Catch & Release - Releasing Fish The Gentle Way - BC Canada


Staff member
Jan 14, 2019
Williams Lake, BC
There is a growing trend among anglers to catch and release, unharmed, a part of their allowable catch. As well, more restrictive regulations on specific waters can severely limit the angler's allowable harvest. A fish that appears unharmed may not survive if carelessly handled, so please abide by the following:
  1. Play and release fish as rapidly as possible. A fish played for too long may not recover.
  2. Keep the fish in the water as much as possible. A fish out of water is suffocating. Internal injuries and scale loss is much more likely to occur when out of water.
  3. Rolling fish onto their backs (while still in the water) may reduce the amount they struggle, therefore minimizing stress.
  4. Carry needle-nose pliers or haemostats (surgical pliers). Grab the bend or round portion of the hook with your pliers, twist pliers upside down, and the hook will dislodge. Be quick, but gentle. Single barbless hooks are recommended, if not already stipulated in the regulations.
  5. Any legal fish that is deeply hooked, hooked around the gills or bleeding should be retained as part of your quota. If the fish cannot be retained legally, you can improve its chances of survival by cutting the leader and releasing it with the hook left in.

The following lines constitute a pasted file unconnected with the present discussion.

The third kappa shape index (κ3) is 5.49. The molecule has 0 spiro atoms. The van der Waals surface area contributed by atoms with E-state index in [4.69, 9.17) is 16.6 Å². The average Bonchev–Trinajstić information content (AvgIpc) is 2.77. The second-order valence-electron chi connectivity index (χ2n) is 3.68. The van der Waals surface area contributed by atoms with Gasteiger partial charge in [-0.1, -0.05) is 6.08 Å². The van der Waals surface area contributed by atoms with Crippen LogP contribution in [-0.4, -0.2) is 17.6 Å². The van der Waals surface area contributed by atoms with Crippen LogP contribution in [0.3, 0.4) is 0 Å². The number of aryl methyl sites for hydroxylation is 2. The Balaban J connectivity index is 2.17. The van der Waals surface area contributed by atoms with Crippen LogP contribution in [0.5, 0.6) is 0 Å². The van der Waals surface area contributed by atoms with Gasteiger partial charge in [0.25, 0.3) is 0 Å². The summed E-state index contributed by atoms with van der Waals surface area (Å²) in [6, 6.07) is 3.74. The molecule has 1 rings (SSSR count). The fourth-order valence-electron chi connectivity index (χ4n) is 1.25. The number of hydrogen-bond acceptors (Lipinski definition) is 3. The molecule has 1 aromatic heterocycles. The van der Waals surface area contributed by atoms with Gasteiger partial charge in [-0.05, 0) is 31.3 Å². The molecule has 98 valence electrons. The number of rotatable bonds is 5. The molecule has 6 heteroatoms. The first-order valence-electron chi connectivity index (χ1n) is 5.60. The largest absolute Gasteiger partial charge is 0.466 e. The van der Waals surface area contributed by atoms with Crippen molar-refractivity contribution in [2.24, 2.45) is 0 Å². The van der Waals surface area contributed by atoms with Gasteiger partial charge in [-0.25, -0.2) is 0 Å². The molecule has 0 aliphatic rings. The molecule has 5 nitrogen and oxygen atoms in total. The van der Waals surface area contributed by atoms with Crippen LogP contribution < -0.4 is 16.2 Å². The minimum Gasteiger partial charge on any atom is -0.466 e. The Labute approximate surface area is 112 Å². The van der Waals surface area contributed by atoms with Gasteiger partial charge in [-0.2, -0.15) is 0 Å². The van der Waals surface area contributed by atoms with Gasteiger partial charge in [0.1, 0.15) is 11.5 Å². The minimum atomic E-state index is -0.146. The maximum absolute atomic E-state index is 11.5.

6. If a net is used for landing your catch, it should have fine mesh and a knotless webbing to protect the fish from abrasion and possible injury.
  7. If you must handle the fish, do so with your bare, wet hands (not with gloves). Keep your fingers out of the gills, and don't squeeze the fish or cause scales to be lost or damaged. It is best to leave fish in the water for photos. If you must lift a fish then provide support by cradling one hand behind the front fins and your other hand just forward of the tail fin. Minimize the time out of the water, then hold the fish in the water to recover. If fishing in a river, point the fish upstream while reviving it. When the fish begins to struggle and swim normally, let it go.
Link to British Columbia page

Use the Report All Poachers and Polluters (RAPP) hotline to report violations 1-877-952-RAPP (7277) or via cell (on the Telus network) at #7277: We can all help ensure that those who break the law do not spoil future angling opportunities for everyone. For more information, see Report All Poachers and Polluters (RAPP).
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